Contributions to donor-advised funds totaled a record $17.28 billion in 2013, up some 23.5 percent over the previous year, a report from the National Philanthropic Trust finds.
According to NPT's 2014 Donor-Advised Fund Report, an annual analysis of data from more than a thousand charitable organizations that administer donor-advised funds, contributions to DAFs represented about 5.2 percent of all charitable gifts in 2013, while grants awarded by such funds totaled $9.66 billion, a 12.6 percent year-over-year increase and also a record high. The report also found that the DAF payout rate fell, to 21.5 percent, down from 22.5 percent in 2012 and 24.7 percent in 2010.
According to the report, total assets managed by DAFs in the U.S. grew 19.8 percent on a year-over-year basis, to $53.74 billion; the number of DAFs grew 5.7 percent in 2013 and has increased 34 percent over the last seven years, making donor-advised funds the fastest-growing giving vehicle in the country; and the average size of a DAF account grew 13.4 percent on a year-over-year basis, reaching a record high of $247,217.
The Chronicle of Philanthropy notes that contributions increased significantly at funds managed by national charities and organizations affiliated with financial firms such as Schwab and Fidelity. The aggressive marketing efforts of such firms, extensive media coverage, and the ease of opening a DAF account online — in some cases aided by a widget called DAF Direct — also has helped attracted donors. "Americans like tools and gadgets that make their lives easier," said NPT president Eileen Heisman. "Donor-advised funds are an extension of that. They’re the iPhone of the philanthropic world."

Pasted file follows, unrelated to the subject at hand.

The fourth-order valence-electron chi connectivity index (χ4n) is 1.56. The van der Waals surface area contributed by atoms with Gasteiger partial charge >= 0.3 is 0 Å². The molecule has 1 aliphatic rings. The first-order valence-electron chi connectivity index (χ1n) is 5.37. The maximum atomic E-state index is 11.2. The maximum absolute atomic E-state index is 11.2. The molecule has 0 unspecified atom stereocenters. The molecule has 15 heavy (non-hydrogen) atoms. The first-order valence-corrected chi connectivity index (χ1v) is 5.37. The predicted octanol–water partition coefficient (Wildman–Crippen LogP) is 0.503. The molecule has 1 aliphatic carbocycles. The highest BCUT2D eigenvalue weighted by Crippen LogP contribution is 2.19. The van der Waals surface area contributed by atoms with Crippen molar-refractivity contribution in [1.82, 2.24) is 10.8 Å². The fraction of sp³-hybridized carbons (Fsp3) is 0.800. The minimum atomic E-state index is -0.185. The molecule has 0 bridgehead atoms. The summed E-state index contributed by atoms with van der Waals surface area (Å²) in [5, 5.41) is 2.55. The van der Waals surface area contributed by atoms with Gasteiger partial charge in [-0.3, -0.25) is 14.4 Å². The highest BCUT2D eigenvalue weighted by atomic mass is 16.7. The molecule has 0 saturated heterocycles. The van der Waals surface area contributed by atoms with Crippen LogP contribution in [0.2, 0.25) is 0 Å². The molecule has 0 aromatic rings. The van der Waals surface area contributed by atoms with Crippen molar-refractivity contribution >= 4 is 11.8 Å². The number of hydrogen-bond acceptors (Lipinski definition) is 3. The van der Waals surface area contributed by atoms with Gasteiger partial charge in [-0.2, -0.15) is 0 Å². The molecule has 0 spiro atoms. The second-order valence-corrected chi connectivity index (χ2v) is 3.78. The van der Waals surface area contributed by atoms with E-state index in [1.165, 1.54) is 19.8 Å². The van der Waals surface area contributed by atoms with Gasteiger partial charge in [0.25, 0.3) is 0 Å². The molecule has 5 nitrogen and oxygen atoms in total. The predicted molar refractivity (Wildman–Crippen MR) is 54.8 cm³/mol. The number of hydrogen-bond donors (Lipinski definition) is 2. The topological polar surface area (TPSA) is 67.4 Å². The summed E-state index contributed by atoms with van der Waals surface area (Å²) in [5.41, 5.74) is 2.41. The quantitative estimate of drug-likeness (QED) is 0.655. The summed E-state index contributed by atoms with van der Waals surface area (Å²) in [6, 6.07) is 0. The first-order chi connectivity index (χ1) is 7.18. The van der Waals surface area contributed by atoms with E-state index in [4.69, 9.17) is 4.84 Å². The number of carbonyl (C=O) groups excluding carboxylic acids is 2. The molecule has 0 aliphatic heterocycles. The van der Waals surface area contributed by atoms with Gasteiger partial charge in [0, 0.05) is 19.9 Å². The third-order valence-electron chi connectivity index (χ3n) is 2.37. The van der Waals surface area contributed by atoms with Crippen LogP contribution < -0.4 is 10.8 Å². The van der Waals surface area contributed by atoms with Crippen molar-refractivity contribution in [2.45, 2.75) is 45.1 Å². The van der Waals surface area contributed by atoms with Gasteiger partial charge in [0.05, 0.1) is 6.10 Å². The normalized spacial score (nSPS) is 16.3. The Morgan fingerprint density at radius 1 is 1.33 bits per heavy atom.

Critics of DAFs point out that while private foundations must comply with the federally mandated 5 percent distribution requirement, the payout rate for DAFs — which provide an immediate charitable tax deduction but impose no distribution requirement on donors — does not accurately reflect the funds that sit dormant, for years at a time in many cases, in donor-advised funds. "A 20 percent payout rate doesn't overly impress me," Alan Cantor, a fundraising and nonprofit management consultant, told the Chronicle.
Heisman expects the payout rate to be up in 2014 and said the dip in 2013 was likely due to the increase in new accounts and contributions, fueled in part by a tax policy debate in Congress that raised the specter of a cap on charitable deductions. A new Congress, the Chroniclereports, is likely to take up a proposal to require DAFs to distribute their funds within five years, although prospects for the proposal's passage are slim.